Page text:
I wonder if, for our readers in France, a series like this is akin to what CNN's Black In America series is for us in the USA. Long-time readers of this blog will already know that we aren't too high on those Soledad O'Brien-hosted episodes, and wish they'd die a quick death.
Alas, they must be a cash-cow for the network, otherwise it wouldn't continue to broadcast them.
But really, if you're a reader of this site, and you live in France, I'd love to read your reactions to a series like this. Granted it's Al Jazeera, a network that I actually trust and watch a lot of very informative, thoughtful, useful content on. However, I don't like to make assumptions.
Al Jazeera presents a 3-part series that the network says will tell the story of blacks in France - a long history of segregation, racism, protest, violence, culture and community building - from the turn of the 20th century until the present day.
The series actually began yesterday, August 29, with episode 1. Episodes 2 and 3 will air next week Thursday (September 5) and the Thursday after that (September 12), respectively.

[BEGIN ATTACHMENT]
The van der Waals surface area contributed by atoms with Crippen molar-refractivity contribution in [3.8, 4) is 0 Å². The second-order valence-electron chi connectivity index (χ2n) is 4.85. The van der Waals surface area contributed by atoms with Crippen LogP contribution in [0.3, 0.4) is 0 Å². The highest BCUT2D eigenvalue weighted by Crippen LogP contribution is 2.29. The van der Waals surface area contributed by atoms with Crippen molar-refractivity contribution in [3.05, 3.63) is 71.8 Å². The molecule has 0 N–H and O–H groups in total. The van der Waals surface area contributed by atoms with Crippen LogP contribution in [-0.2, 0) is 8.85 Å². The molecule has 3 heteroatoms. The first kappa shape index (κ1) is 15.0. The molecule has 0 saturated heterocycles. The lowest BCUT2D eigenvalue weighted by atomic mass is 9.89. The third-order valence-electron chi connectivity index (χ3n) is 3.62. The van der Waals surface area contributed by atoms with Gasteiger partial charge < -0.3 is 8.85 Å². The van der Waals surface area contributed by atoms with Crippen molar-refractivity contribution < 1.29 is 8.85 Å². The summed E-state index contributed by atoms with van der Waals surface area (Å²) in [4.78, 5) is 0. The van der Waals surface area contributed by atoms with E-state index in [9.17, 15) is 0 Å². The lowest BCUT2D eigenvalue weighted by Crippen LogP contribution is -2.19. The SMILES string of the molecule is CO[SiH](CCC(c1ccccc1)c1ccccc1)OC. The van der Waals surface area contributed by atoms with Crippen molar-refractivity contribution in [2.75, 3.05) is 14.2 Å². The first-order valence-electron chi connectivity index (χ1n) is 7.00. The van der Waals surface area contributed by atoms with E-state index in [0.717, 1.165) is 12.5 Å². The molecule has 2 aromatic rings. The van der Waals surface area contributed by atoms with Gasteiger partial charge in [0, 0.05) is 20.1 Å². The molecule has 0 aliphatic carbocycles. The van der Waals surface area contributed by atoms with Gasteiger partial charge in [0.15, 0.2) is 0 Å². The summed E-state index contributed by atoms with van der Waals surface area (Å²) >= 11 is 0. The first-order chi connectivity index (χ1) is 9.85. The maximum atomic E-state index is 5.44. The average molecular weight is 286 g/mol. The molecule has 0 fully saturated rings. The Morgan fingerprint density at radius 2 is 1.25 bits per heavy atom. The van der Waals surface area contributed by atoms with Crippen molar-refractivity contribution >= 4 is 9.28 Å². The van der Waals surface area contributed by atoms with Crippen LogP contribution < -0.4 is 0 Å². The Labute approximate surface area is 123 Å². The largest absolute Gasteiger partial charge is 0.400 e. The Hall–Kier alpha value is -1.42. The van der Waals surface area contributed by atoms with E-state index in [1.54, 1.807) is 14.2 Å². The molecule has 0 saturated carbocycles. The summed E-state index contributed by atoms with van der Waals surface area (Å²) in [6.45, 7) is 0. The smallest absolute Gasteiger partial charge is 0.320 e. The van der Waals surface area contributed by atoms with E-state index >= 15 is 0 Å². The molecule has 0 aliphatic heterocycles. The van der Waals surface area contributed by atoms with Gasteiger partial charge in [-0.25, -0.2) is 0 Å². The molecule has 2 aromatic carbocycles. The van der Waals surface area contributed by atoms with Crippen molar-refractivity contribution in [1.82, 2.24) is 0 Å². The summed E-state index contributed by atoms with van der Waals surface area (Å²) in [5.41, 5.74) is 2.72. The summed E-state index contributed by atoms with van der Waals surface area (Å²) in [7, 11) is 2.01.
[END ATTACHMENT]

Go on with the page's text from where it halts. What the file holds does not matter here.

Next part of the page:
Here's the breakdown of each episode:
Episode 1: Conflicting identities
The first episode of this three-part series looks back on what it meant to be both black and French in the decades before France’s African colonies achieved independence. The first generations of African immigrants pioneered the fight for rights in France during the latter part of the 18th century. They were mocked with racist caricatures and campaigns depicting them as savages in need of civilising. Black people became quite a spectacle in white France. They were paraded around the country in shows for whites to marvel at. And 'Chocolate the black clown', who was kicked when he misbehaved, became a popular symbol of colonialism. For some, France meant freedom. African-American athletes, like cyclist Major Taylor and boxer Jack Johnson, competed in Paris because segregation in the US prevented them from doing so at home. But for others, it was a death sentence. When World War I broke out, France needed the support of African soldiers. Hundreds of thousands of black men joined France’s war efforts by working in factories and on the frontlines - thousands died after being promised French citizenship. But when the war ended, blacks were excluded from peace negotiations. And black people living in France fought for decades to be both black and French.
Episode 2: The battle for social justice